The legal landscape for oil traders continues to present significant challenges for the unwary. Although the oil price has recovered from previous lows and is now around US$54 per bbl, the scope for fluctuation remains significant, though industry participants are not predicting an imminent return to levels much above US$60-70 per bbl. Recent press articles suggest that shale gas production in the US that had slowed or shut down when faced with the very low prices we saw last year are starting up again; the prospect of deregulation in a Trump-led US also suggests that production might increase. In addition, levels of oil in storage remain high which adds a further level of complexity and producers continue to struggle with a lack of investment that has made a return to risky prepayment deals more likely. The slowdown of demand in China also seems set to continue and may well feed into an increase in counterparty risk.
Another factor that continues to play into a difficult market is the ripple effect associated with sanctions, whereby the fear of being in breach has a continuing impact even when the overall scope of sanctions is reduced. In the case of Iran, the inward investment in infrastructure upgrades needed to deliver significant quantities of oil to market has not yet materialised. Although Iran is reportedly close to announcing the full terms and conditions of a new oil and investment contract that is intended to replace previous buyback oil deals, the experience of recent sanctions and uncertainty surrounding the future may create difficulties.
Overall the picture remains uncertain and with that uncertainty experience suggests some key legal risks to which traders may become exposed. With this in mind, the question arises as to what sort of disputes can we expect and what can be done to manage the risk of such disputes?
Continued issues around non-performance
In an uncertain market, deals can rapidly become less attractive to a particular party, especially where we see continued oil price volatility as opposed to a continuing upward trend. Parties facing liquidity issues or who are committed to contracts that are not as profitable as they were expected to be are increasingly alert for any opportunities to avoid performance or escape from their obligations. In such cases we tend to see arguments from counterparties challenging the existence or validity of the contract or seeking to reject the goods and terminate the contract.
Given the commercial pressure under which traders operate, it is not uncommon for situations to arise where there is a lack of clarity as to when a contract has actually been formed and what its terms are. The result is that each side can end up with a different understanding of what was agreed or how a court or arbitral tribunal would go about deciding what the terms meant. In the good times, when both parties have an interest in making a deal work, such uncertainty is much less likely to be exposed or relied upon. However, as soon as one party runs into financial difficulty and seeks to escape from the deal, such issues become critical.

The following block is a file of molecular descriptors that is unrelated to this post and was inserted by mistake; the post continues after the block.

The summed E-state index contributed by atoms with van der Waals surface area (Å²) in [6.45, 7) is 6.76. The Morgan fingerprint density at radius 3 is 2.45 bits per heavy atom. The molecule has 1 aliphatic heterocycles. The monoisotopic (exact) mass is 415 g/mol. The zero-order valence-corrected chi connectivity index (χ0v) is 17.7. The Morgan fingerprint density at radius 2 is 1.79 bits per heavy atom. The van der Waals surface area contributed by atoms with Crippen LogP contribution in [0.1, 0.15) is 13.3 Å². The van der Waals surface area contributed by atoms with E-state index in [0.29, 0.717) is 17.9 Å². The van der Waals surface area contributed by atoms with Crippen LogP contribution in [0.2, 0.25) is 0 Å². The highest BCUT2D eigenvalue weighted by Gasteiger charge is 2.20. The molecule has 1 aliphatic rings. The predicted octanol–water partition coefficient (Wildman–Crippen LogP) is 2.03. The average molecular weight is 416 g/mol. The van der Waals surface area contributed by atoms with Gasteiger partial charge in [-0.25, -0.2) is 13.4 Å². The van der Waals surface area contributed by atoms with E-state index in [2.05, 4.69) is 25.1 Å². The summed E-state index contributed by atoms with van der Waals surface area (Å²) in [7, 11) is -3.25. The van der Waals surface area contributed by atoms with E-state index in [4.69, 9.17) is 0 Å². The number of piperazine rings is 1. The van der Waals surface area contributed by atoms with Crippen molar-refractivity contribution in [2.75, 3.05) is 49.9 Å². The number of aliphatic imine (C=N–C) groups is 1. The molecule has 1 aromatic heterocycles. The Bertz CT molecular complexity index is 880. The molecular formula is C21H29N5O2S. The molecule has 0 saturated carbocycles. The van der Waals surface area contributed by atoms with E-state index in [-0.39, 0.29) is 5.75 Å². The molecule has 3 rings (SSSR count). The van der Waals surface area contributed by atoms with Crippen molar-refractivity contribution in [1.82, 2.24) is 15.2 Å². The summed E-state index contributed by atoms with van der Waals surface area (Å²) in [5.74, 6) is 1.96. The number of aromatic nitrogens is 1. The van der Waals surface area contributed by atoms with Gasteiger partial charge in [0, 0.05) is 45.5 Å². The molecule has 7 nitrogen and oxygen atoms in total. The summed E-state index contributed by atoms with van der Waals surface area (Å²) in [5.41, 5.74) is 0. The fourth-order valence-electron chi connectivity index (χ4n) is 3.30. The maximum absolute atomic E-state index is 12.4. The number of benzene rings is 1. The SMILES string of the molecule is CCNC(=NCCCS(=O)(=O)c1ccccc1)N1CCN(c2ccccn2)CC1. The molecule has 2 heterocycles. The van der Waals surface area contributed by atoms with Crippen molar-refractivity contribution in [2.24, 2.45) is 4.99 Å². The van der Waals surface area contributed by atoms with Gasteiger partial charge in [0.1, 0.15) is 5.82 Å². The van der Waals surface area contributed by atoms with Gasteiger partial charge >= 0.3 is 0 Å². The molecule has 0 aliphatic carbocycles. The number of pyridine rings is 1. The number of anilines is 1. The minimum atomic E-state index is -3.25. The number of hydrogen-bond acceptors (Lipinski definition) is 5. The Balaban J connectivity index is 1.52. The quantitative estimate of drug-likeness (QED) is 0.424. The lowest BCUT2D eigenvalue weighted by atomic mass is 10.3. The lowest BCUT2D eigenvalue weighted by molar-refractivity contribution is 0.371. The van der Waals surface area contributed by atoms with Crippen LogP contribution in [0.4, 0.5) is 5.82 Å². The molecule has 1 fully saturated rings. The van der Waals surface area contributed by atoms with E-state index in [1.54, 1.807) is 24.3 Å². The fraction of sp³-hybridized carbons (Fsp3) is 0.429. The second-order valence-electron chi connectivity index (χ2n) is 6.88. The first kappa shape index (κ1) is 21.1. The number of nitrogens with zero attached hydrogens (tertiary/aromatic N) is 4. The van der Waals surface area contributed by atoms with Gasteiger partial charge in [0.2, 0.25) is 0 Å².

In addition, it is not uncommon for traders to misunderstand the extent to which either they or their counterparty may be entitled to reject goods. It is not as easy as many people think but is nevertheless not an uncommon problem to arise.
Difficult and uncertain trading conditions will often result in disputes arising out of insolvencies. Experience indicates that insolvencies can often have a fraud dimension and that oil storage can be a particular area of fraud exposure in an oil trading context. Such problems can become increasingly complex where floating storage is utilised. Many organisations risk exposure as a result of poor practices and inadequate controls which developed during the good times. If liquidity continues to be an issue, those practices are unlikely to guard against the impact of insolvencies and an increase in instances of fraud.
Although they have been reducing recently, oil storage levels remain very high even though recent changes in the market structure have seen movements away from contango towards backwardation. Market estimates suggest that over 50 oil tankers are currently being used for storage and although this number is down from the estimated total of 75 vessels earlier in the year, this remains a significant feature of the current market.